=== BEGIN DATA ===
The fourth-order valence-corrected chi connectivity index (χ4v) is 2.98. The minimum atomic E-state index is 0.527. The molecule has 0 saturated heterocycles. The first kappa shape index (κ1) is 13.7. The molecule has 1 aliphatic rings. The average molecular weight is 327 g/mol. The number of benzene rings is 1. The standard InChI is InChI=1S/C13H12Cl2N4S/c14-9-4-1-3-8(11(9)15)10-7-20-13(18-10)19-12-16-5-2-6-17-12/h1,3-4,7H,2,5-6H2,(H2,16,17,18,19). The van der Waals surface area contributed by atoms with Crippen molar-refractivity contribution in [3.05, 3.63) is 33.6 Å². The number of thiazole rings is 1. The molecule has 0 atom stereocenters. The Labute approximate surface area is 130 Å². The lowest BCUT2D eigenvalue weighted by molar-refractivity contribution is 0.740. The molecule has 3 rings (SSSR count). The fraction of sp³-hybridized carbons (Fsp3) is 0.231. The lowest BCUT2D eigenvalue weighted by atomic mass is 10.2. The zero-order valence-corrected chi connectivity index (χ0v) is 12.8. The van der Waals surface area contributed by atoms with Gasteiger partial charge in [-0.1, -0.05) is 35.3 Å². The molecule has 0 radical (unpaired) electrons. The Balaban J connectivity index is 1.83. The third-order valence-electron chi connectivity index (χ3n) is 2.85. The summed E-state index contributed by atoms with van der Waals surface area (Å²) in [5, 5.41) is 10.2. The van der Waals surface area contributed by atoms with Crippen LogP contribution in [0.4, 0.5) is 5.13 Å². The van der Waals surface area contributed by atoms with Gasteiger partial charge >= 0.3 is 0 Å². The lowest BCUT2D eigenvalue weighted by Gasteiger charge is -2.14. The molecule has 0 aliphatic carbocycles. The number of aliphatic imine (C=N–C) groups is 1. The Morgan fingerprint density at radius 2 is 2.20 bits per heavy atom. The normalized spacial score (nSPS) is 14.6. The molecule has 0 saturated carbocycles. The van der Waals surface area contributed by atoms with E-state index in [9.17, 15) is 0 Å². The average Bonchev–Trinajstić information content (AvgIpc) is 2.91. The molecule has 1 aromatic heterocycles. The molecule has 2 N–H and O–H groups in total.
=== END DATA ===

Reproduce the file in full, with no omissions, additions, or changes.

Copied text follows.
The fourth-order valence-corrected chi connectivity index (χ4v) is 2.98. The minimum atomic E-state index is 0.527. The molecule has 0 saturated heterocycles. The first kappa shape index (κ1) is 13.7. The molecule has 1 aliphatic rings. The average molecular weight is 327 g/mol. The number of benzene rings is 1. The standard InChI is InChI=1S/C13H12Cl2N4S/c14-9-4-1-3-8(11(9)15)10-7-20-13(18-10)19-12-16-5-2-6-17-12/h1,3-4,7H,2,5-6H2,(H2,16,17,18,19). The van der Waals surface area contributed by atoms with Crippen molar-refractivity contribution in [3.05, 3.63) is 33.6 Å². The number of thiazole rings is 1. The molecule has 0 atom stereocenters. The Labute approximate surface area is 130 Å². The lowest BCUT2D eigenvalue weighted by molar-refractivity contribution is 0.740. The molecule has 3 rings (SSSR count). The fraction of sp³-hybridized carbons (Fsp3) is 0.231. The lowest BCUT2D eigenvalue weighted by atomic mass is 10.2. The zero-order valence-corrected chi connectivity index (χ0v) is 12.8. The van der Waals surface area contributed by atoms with Gasteiger partial charge in [-0.1, -0.05) is 35.3 Å². The molecule has 0 radical (unpaired) electrons. The Balaban J connectivity index is 1.83. The third-order valence-electron chi connectivity index (χ3n) is 2.85. The summed E-state index contributed by atoms with van der Waals surface area (Å²) in [5, 5.41) is 10.2. The van der Waals surface area contributed by atoms with Crippen LogP contribution in [0.4, 0.5) is 5.13 Å². The van der Waals surface area contributed by atoms with Gasteiger partial charge >= 0.3 is 0 Å². The lowest BCUT2D eigenvalue weighted by Gasteiger charge is -2.14. The molecule has 0 aliphatic carbocycles. The number of aliphatic imine (C=N–C) groups is 1. The Morgan fingerprint density at radius 2 is 2.20 bits per heavy atom. The normalized spacial score (nSPS) is 14.6. The molecule has 0 saturated carbocycles. The van der Waals surface area contributed by atoms with E-state index in [9.17, 15) is 0 Å². The average Bonchev–Trinajstić information content (AvgIpc) is 2.91. The molecule has 1 aromatic heterocycles. The molecule has 2 N–H and O–H groups in total.